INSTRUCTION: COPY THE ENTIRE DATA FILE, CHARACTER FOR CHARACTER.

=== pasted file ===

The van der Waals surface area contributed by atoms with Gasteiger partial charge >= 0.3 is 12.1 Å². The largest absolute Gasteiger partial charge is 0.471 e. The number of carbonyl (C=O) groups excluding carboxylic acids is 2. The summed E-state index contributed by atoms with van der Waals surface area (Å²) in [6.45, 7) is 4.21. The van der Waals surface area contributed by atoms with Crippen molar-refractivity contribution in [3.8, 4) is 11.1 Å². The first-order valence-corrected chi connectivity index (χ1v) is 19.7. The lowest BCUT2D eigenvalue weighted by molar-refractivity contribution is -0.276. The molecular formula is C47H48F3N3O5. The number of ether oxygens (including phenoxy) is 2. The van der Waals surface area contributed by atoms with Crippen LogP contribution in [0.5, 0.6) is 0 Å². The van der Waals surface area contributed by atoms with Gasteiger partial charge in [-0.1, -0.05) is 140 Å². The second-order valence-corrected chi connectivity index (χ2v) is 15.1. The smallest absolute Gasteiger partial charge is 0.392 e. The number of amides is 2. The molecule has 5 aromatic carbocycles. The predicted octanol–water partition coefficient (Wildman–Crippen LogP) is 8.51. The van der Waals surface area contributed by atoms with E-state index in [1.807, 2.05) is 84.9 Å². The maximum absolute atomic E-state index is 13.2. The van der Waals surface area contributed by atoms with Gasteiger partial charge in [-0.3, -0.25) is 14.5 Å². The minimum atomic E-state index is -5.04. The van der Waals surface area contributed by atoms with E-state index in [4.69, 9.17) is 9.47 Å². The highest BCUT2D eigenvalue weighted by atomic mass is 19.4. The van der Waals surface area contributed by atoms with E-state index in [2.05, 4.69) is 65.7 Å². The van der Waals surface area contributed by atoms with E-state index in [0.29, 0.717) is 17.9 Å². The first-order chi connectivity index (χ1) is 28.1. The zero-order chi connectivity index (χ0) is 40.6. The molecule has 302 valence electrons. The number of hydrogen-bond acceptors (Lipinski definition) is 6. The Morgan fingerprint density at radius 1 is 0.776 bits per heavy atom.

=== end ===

The van der Waals surface area contributed by atoms with Gasteiger partial charge >= 0.3 is 12.1 Å². The largest absolute Gasteiger partial charge is 0.471 e. The number of carbonyl (C=O) groups excluding carboxylic acids is 2. The summed E-state index contributed by atoms with van der Waals surface area (Å²) in [6.45, 7) is 4.21. The van der Waals surface area contributed by atoms with Crippen molar-refractivity contribution in [3.8, 4) is 11.1 Å². The first-order valence-corrected chi connectivity index (χ1v) is 19.7. The lowest BCUT2D eigenvalue weighted by molar-refractivity contribution is -0.276. The molecular formula is C47H48F3N3O5. The number of ether oxygens (including phenoxy) is 2. The van der Waals surface area contributed by atoms with Crippen LogP contribution in [0.5, 0.6) is 0 Å². The van der Waals surface area contributed by atoms with Gasteiger partial charge in [-0.1, -0.05) is 140 Å². The second-order valence-corrected chi connectivity index (χ2v) is 15.1. The smallest absolute Gasteiger partial charge is 0.392 e. The number of amides is 2. The molecule has 5 aromatic carbocycles. The predicted octanol–water partition coefficient (Wildman–Crippen LogP) is 8.51. The van der Waals surface area contributed by atoms with E-state index in [1.807, 2.05) is 84.9 Å². The maximum absolute atomic E-state index is 13.2. The van der Waals surface area contributed by atoms with Gasteiger partial charge in [-0.3, -0.25) is 14.5 Å². The minimum atomic E-state index is -5.04. The van der Waals surface area contributed by atoms with E-state index in [4.69, 9.17) is 9.47 Å². The highest BCUT2D eigenvalue weighted by atomic mass is 19.4. The van der Waals surface area contributed by atoms with E-state index in [2.05, 4.69) is 65.7 Å². The van der Waals surface area contributed by atoms with E-state index in [0.29, 0.717) is 17.9 Å². The first-order chi connectivity index (χ1) is 28.1. The zero-order chi connectivity index (χ0) is 40.6. The molecule has 302 valence electrons. The number of hydrogen-bond acceptors (Lipinski definition) is 6. The Morgan fingerprint density at radius 1 is 0.776 bits per heavy atom.